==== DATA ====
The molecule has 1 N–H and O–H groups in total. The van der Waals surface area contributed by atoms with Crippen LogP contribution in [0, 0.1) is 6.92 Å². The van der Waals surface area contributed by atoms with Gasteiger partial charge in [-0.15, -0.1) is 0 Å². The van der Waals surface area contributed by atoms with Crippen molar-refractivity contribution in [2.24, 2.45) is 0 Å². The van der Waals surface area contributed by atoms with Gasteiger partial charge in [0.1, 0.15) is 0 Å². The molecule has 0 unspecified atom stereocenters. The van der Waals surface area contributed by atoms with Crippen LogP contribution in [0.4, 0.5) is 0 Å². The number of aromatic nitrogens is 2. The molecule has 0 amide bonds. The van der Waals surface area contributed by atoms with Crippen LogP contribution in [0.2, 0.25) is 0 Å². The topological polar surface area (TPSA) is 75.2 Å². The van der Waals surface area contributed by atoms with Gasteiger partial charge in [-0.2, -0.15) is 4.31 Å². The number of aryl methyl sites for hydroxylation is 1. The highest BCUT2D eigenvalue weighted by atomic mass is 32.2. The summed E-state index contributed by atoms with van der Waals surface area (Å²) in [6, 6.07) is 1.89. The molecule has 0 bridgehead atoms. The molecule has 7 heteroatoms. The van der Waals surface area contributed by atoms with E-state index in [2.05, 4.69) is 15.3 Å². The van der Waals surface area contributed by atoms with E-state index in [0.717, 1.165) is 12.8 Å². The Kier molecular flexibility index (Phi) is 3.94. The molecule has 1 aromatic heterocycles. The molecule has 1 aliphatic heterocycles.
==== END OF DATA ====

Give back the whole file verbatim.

The molecule has 1 N–H and O–H groups in total. The van der Waals surface area contributed by atoms with Crippen LogP contribution in [0, 0.1) is 6.92 Å². The van der Waals surface area contributed by atoms with Gasteiger partial charge in [-0.15, -0.1) is 0 Å². The van der Waals surface area contributed by atoms with Crippen molar-refractivity contribution in [2.24, 2.45) is 0 Å². The van der Waals surface area contributed by atoms with Gasteiger partial charge in [0.1, 0.15) is 0 Å². The molecule has 0 unspecified atom stereocenters. The van der Waals surface area contributed by atoms with Crippen LogP contribution in [0.4, 0.5) is 0 Å². The number of aromatic nitrogens is 2. The molecule has 0 amide bonds. The van der Waals surface area contributed by atoms with Crippen LogP contribution in [0.2, 0.25) is 0 Å². The topological polar surface area (TPSA) is 75.2 Å². The van der Waals surface area contributed by atoms with Gasteiger partial charge in [-0.2, -0.15) is 4.31 Å². The number of aryl methyl sites for hydroxylation is 1. The highest BCUT2D eigenvalue weighted by atomic mass is 32.2. The summed E-state index contributed by atoms with van der Waals surface area (Å²) in [6, 6.07) is 1.89. The molecule has 0 bridgehead atoms. The molecule has 7 heteroatoms. The van der Waals surface area contributed by atoms with E-state index in [2.05, 4.69) is 15.3 Å². The van der Waals surface area contributed by atoms with E-state index in [0.717, 1.165) is 12.8 Å². The Kier molecular flexibility index (Phi) is 3.94. The molecule has 1 aromatic heterocycles. The molecule has 1 aliphatic heterocycles.